The National Institutes of Health (NIH) has been observing how the Zika virus is passed among mice to determine possible treatments to block transmission.
In an experiment, scientists from NIH's National Institute of Allergy and Infectious Diseases observed how male mice passed the virus to female mice through sexual contact and how pregnant female mice pass the virus to their unborn offspring.
Scientists faced challenges designing the experiment because mice have a better immune system than humans when it comes to defending from the Zika virus. Mice have better natural immune systems response to the Zika virus because they have a better interferon, or antiviral protein, response compared to humans.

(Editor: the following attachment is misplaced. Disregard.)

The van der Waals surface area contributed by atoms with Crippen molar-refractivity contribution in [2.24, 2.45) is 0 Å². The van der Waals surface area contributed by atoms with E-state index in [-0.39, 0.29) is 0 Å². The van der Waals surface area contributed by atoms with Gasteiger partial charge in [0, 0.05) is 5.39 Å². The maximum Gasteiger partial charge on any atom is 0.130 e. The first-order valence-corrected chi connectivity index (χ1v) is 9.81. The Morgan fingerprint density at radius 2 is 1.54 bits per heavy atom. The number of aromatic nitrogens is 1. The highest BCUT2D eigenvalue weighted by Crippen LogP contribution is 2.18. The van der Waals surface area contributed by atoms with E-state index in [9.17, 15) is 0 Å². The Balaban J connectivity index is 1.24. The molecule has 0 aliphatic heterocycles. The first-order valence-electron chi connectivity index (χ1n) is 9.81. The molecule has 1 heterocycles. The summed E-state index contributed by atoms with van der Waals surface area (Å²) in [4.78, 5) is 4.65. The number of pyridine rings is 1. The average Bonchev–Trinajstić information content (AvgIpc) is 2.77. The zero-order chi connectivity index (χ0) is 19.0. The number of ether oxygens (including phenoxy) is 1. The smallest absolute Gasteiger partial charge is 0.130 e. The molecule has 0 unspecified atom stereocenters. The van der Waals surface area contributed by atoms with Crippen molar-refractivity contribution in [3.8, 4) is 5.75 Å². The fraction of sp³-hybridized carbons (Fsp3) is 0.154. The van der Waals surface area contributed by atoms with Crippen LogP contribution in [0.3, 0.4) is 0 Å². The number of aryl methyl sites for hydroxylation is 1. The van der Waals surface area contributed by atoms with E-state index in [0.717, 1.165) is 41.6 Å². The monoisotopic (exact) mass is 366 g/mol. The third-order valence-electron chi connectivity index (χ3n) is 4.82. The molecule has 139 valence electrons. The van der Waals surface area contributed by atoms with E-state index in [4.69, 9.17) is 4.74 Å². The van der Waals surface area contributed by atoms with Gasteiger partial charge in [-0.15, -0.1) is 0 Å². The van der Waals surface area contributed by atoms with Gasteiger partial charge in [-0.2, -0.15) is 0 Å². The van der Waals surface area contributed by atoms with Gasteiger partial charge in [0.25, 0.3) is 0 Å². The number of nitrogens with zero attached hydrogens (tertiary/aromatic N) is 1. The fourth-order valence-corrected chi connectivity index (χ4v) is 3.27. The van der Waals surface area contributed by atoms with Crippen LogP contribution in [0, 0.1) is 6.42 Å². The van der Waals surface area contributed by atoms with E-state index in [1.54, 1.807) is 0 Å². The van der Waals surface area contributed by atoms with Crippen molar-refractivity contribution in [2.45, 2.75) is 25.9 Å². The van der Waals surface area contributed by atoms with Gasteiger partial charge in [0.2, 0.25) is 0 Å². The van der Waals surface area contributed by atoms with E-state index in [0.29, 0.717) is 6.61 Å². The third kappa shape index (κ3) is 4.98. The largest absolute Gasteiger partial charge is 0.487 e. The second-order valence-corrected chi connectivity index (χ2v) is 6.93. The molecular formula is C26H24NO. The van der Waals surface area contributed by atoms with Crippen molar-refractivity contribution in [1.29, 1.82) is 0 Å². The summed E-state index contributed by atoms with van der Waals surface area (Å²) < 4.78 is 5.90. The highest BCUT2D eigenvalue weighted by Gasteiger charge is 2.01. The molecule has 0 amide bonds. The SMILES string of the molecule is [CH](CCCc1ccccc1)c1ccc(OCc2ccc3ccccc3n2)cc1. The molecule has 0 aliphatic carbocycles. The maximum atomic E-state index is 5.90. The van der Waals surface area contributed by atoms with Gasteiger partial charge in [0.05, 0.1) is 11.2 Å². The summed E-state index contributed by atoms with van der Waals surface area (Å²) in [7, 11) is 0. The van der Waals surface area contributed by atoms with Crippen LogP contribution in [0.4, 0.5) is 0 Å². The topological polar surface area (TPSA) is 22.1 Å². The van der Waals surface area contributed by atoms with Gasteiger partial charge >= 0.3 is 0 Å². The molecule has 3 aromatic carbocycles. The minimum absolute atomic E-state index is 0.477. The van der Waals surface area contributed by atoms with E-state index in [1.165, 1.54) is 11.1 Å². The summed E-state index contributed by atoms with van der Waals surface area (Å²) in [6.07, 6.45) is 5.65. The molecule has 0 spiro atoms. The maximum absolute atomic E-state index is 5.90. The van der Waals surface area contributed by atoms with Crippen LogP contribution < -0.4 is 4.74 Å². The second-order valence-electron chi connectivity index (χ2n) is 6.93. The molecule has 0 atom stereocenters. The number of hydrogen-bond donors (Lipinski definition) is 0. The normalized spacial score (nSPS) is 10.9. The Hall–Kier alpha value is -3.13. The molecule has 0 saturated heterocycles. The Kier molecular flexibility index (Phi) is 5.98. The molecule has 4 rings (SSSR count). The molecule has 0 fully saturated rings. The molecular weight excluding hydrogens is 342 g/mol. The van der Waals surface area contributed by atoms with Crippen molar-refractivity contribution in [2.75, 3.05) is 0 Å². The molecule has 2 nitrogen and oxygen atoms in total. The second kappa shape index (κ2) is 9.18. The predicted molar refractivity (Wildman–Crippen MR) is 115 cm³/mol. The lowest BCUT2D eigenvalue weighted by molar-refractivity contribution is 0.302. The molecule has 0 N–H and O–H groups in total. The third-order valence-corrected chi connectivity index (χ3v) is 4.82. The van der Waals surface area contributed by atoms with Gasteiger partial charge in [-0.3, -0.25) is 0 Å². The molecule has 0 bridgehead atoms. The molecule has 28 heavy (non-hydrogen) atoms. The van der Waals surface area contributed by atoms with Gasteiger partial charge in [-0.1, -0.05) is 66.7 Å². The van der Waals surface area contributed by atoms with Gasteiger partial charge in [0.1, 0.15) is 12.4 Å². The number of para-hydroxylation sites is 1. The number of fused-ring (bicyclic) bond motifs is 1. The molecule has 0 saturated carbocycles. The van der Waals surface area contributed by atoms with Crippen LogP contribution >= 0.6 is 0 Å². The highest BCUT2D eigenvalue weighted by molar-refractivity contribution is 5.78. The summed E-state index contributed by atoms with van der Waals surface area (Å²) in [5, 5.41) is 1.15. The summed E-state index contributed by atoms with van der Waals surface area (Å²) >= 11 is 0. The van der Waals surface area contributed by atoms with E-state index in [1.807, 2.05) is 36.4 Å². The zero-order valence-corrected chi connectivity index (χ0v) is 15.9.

Researchers quashed the interferon response in certain lab mice that can't make T cells or B cells. These anti-interferon Rag (AIR) mice have long-lasting virus infection attacking their testes, similar to what happens in human men who have Zika virus. As a result, the scientists could observe how Zika was passed from the males to the females through sexual contact, which they found happened often.
Scientists discovered that female AIR mice that are pregnant passed Zika to their fetuses, but they found not all fetuses were infected with Zika. This means the placenta may be the most important piece in preventing Zika transmission to a fetus, researchers say.
Zika typically does not make humans sick, but it will cause birth defects if it is transmitted from a pregnant woman to her fetus.